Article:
This work was supported by the National Science Foundation. Co-authors include Benjamin Ruisch, formerly an Ohio State postdoctoral researcher now at Leiden University, and graduate students currently in Fazio’s lab: Courtney Moore, Javier Granados Samayoa, Shelby Boggs and Jesse Ladanyi.

 

#

 

 

 

 

SEE ORIGINAL STUDY



Filters close

Showing results

110 of 5849
13-Jun-2021 12:05 PM EDT
COVID-19 Pandemic Drinking: Increases Among Women, Black Adults, and People with Children
Research Society on Alcoholism

Risky drinking has been a public health concern in the U.S. for decades, but the significant increase in retail alcohol sales following COVID-19 pandemic stay-at-home orders in particular raised red flags for alcohol researchers. New research has assessed changes in alcohol drinking patterns from before to after the enactment of stay-at-home orders. These results and others will be shared at the 44th annual scientific meeting of the Research Society on Alcoholism (RSA), which will be held virtually this year from the 19th - 23rd of June 2021 due to the COVID-19 pandemic.

13-Jun-2021 1:05 PM EDT
The Impact of the COVID-19 Pandemic on Alcohol Consumption Is Far From ‘One Size Fits All’
Research Society on Alcoholism

An ongoing analysis of the effects of the COVID-19 pandemic on alcohol and related outcomes shows that COVID-related stressors experienced by study participants – including work-, financial-, and family-related stressors – are having a varied impact on individuals with and without alcohol use disorders (AUDs). These results will be shared at the 44th annual scientific meeting of the Research Society on Alcoholism (RSA), which will be held virtually this year from the 19th - 23rd of June 2021 due to the COVID-19 pandemic.

Newswise:Video Embedded newswise-expert-panels-on-covid-19-pandemic-notable-excerpts-quotes-and-videos-available
VIDEO
Released: 18-Jun-2021 2:10 PM EDT
Newswise Expert Panels on COVID-19 Pandemic: Notable excerpts, quotes and videos available
Newswise

Newswise is hosting a series of Expert Panels discussion on unique aspects of the COVID-19 pandemic. This tip sheet includes some notable quotes from the panelists.

access_time Embargo lifts in 2 days
Embargo will expire: 23-Jun-2021 8:00 AM EDT Released to reporters: 18-Jun-2021 11:00 AM EDT

A reporter's PressPass is required to access this story until the embargo expires on 23-Jun-2021 8:00 AM EDT The Newswise PressPass gives verified journalists access to embargoed stories. Please log in to complete a presspass application. If you have not yet registered, please Register. When you fill out the registration form, please identify yourself as a reporter in order to advance to the presspass application form.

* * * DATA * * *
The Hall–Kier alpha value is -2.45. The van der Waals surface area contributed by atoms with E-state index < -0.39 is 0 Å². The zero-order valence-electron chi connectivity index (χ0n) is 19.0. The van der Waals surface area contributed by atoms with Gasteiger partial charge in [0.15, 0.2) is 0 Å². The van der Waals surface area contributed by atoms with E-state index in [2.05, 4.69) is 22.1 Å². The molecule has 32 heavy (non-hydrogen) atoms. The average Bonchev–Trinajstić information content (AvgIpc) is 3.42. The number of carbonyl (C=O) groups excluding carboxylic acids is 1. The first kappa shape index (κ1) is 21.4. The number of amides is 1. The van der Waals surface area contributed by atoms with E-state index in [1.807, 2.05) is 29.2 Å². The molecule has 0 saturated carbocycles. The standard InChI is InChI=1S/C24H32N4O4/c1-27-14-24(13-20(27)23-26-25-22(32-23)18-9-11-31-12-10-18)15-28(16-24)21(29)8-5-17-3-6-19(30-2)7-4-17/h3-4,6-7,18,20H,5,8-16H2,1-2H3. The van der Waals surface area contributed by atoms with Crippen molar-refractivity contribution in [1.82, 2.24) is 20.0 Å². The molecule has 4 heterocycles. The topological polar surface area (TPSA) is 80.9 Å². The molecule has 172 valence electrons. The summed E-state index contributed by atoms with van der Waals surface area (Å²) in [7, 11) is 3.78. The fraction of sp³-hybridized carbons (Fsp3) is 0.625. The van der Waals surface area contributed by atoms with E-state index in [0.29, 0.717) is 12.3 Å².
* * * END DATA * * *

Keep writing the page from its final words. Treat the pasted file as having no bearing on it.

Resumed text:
Newswise:Video Embedded virtual-event-for-june-17-11am-edt-covid-19-vaccines-and-male-fertility
VIDEO
Released: 18-Jun-2021 8:55 AM EDT
VIDEO AND TRANSCRIPT AVAILABLE: Vaccines and Male Fertility Event for June 17, 2021
Newswise

This upcoming JAMA-published study examined whether the COVID-19 vaccine impacts male fertility.

access_time Embargo lifts in 2 days
Embargo will expire: 22-Jun-2021 11:00 AM EDT Released to reporters: 18-Jun-2021 8:30 AM EDT

A reporter's PressPass is required to access this story until the embargo expires on 22-Jun-2021 11:00 AM EDT The Newswise PressPass gives verified journalists access to embargoed stories. Please log in to complete a presspass application. If you have not yet registered, please Register. When you fill out the registration form, please identify yourself as a reporter in order to advance to the presspass application form.

Released: 18-Jun-2021 7:05 AM EDT
Teamwork saves lives: COVID-19 hospital network shares key findings to improve care
Michigan Medicine - University of Michigan

Data sharing among 40 Michigan hospitals about the care and outcomes for thousands of inpatients with COVID-19 has led to reduced variation and findings that could inform care anywhere, including approaches for preventing blood clots and reducing overuse of antibiotics, as well as a risk prediction tool.

Released: 18-Jun-2021 7:05 AM EDT
One-third of older Americans delayed health care over COVID concerns
Michigan Medicine - University of Michigan

Nearly one in three Americans between the ages of 50 and 80 put off an in-person appointment for medical care in 2020 because they were worried about exposure to the novel coronavirus, new national poll data show.

Released: 17-Jun-2021 4:15 PM EDT
UNC Researchers Lead Study of Diabetes Treatment of COVID-19 Patients
University of North Carolina School of Medicine

Diabetes is one of the comorbidities most strongly associated with severe COVID-19 in the US, and data from early in the pandemic suggested individuals with type 2 diabetes faced twice the risk of death from COVID-19 and a greater risk of requiring hospitalization and intensive care. A new study shows best treatment options.

Released: 17-Jun-2021 4:10 PM EDT
Vaccination, Previous Infection, Protect Against COVID-19 gamma/P.1 Variant in Animal Model
University of Wisconsin-Madison

In a new study using variant virus recovered from one of the original travelers, researchers in the U.S. and Japan have found that vaccination with an mRNA vaccine induces antibody responses that would protect humans from infection with the gamma/P.1 variant.


Showing results

110 of 5849

close
1.37973